The Castle by Franz Kafka
The Castle takes place in an unknown time within a remote village called “the Castle of Count WestWest”. It’s a land where every decision – including who is allowed to stay the night – is ruled by unknown authorities in an unreachable allusive castle. Imagine getting a job offer situated in this village and upon arrival, alone on foot, it is freezing cold and snowing heavily. The entire village takes on an eerie quality. The people are bland and nondescript and you are tired, confused, and frightened.
That is the opening scene of The Castle. A character simply known as K. enters this surreal village where nothing is as it seems and answers are unattainable. First he is told he must leave immediately. There is no job for him. Nevertheless, he is assigned two assistants – caricatures who look like twins and act like a vocal Harpo Marx – absurd and grotesque, performing inane antics while they wait for an assigned task. “The assistants were embracing each other, cheek to cheek, and smiling, whether in humility or mockery, one could not tell.”
But like a bad nightmare in which one cannot awake and move forward, K. is stuck in the village determined to reach the Castle, to speak personally to a person of authority, get some answers, do his job, make some money, and live a normal life.
Kafka’s black comedy is about isolation and alienation. Perhaps the peasant landlady at the taproom said it best, “You’re not from the Castle, you’re not from the village, you are nothing.” It’s a bureaucratic nightmare as you’ve never experienced before.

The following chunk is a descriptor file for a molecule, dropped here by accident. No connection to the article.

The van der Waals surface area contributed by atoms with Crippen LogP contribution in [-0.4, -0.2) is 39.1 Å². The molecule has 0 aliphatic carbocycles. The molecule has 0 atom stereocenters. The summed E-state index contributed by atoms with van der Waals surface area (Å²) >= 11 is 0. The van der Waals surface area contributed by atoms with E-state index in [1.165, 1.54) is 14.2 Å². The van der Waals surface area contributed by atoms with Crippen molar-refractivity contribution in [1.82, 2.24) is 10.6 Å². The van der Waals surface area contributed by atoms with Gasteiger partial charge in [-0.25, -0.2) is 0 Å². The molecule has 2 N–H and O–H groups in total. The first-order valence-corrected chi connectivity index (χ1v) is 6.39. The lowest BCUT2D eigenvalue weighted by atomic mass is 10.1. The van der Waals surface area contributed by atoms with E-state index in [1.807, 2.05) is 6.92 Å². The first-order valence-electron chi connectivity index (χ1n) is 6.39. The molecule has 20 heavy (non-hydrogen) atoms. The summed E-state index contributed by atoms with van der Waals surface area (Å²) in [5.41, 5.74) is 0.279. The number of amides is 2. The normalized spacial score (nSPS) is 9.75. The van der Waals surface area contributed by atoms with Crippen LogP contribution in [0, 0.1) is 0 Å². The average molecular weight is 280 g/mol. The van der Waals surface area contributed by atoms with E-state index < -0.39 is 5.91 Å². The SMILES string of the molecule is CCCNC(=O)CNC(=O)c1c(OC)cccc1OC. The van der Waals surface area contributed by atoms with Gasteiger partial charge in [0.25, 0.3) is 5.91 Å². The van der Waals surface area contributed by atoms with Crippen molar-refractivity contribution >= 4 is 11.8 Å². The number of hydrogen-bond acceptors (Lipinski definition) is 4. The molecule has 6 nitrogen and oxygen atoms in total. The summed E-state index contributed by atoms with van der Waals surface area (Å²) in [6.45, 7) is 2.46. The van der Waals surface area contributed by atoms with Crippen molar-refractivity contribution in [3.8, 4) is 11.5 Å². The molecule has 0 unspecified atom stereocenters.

And as in Kafka’s other unfinished classic, The Trial, you are never quite sure where the plot is going – or why. Every answer K. receives turns into another question. Every accomplishment – a mere illusion of success. Every offer of assistance – filled with selfish ulterior motives. Every scene presented in the Kafkaesque quality of keen awareness and surreal distortion. On the surface It is both eerie and funny… a unique combination told in mesmerizing vivid detail you will never forget and it makes an entertaining, enthralling read.
If so inclined, scratch the surface and delve into the mystery of deeper meaning. What point was Kafka really trying to make? Does man really have free-will or are we destined to a predetermined fate? Was the Castle a symbol of out-of-control bureaucracy or something else? Despite the fact that The Castle was published 87 years ago, the enigma remains… a study of Kafka’s philosophy is currently being conducted at the Oxford Research Center. Maybe they will find the answers.
In the meantime, The Castle is a must read, and I recommend the new English translation by Mark Harman based on the restored text which is proclaimed to be the most authentically translated publication to date.
Rated 5 Stars
All contents © 2015 Lois Weisberg. All rights reserved.